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3 Things to Know About the Latest Executive Action for COVID-19 Relief

Posted by Rebecca Hellmann on Aug 12, 2020 6:45:00 AM

On Saturday, August 8th, President Trump signed four new executive actions in an attempt to address still rampant unemployment and looming financial crisis. But how will these actions take effect, and will they affect you? Here are three things you should know.

  1. Covid-19-stress-082020Federal student loans receive continued assistance. If you have student loans that were deferred or dropped to 0% interest through the CARES Act, you can breathe a small sigh of relief. The initial program of lower interest and deferment options was previously set to expire at the end of September. The recent Executive Actions have extended these benefits through the end of the year.
  2. Actions taken on Payroll taxes are only a postponement. While you may not be required to pay them out of your paycheck now, Payroll taxes will still need to be paid when you file your 2020 taxes next year. Due to this stipulation, many companies intend to continue collecting these taxes from their employees’ paychecks despite the Executive Action. If your employer does opt to stop collecting the standard Payroll tax from your check, it is advisable to set that money aside in a savings account in case you will need it in April 2021.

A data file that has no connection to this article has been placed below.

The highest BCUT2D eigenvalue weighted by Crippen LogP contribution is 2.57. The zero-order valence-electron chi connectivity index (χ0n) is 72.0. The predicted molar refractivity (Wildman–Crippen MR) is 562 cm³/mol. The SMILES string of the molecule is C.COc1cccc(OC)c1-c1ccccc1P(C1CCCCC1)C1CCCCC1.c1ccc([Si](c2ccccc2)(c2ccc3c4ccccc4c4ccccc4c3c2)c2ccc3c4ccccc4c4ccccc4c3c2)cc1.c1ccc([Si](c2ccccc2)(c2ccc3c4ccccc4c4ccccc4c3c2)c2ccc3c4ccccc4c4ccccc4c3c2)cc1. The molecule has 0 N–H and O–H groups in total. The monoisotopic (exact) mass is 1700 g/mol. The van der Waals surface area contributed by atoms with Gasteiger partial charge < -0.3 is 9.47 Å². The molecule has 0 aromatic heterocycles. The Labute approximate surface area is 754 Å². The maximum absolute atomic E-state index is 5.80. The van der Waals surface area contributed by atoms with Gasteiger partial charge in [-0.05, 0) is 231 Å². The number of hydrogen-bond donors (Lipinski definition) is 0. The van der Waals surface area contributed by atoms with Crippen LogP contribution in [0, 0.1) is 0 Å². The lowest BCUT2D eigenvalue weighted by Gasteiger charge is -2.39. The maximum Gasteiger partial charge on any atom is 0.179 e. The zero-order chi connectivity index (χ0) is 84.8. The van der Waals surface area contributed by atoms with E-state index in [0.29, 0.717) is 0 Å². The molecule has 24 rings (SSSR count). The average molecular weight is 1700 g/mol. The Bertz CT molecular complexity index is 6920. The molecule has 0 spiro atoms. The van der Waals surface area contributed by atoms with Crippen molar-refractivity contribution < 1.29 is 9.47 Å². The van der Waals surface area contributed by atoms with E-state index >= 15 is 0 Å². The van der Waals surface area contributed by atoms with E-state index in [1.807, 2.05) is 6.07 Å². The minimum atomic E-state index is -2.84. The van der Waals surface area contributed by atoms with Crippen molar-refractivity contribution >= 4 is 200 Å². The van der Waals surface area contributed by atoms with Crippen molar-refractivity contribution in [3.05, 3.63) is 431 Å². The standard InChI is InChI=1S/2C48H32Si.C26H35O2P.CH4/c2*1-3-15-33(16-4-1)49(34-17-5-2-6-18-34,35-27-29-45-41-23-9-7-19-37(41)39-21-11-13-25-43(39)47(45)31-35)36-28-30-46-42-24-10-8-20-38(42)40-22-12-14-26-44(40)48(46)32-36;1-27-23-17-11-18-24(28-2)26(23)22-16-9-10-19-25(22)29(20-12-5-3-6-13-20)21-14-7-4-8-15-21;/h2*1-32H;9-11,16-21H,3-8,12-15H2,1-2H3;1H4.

3. Extended unemployment benefits are still questionable. One of the actions taken intends to use the Stafford Act to reroute Homeland Security funds for disaster relief. This money could then be used to help bolster unemployment by $300 per person per week for an estimated five additional weeks (retroactive to August 1st). Many news outlets are quoting $400. But 25% of the payment ($100) is expected to be covered by states. States have also been authorized to count any money they are already paying in unemployment to an individual toward their portion.

The Executive Action has also added stipulations to the bolstered unemployment, limiting the $300 federal payout to individuals who qualify to collect a minimum of $100 in state unemployment insurance. Based on these new qualifications and payout changes, actual payments and administration timelines will fluctuate significantly by state.

For some, these Executive Actions may provide some minor relief. However, it is best to keep an eye on or make changes to your current budget and updating plans based on current income and expenses. Congress remains in negotiations regarding further relief.

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Topics: consumer budgets, money management, household budgets

 

Written by Rebecca Hellmann

Rebecca Hellmann has been researching and writing in the payments technology industry for over six years. Prior to the payments industry, Rebecca developed marketing, branding, and content for businesses such as Bil-Jac, Benjamin Franklin Plumbing, and Homestead Furniture. She currently works as Director of Marketing for FCTI, Inc.
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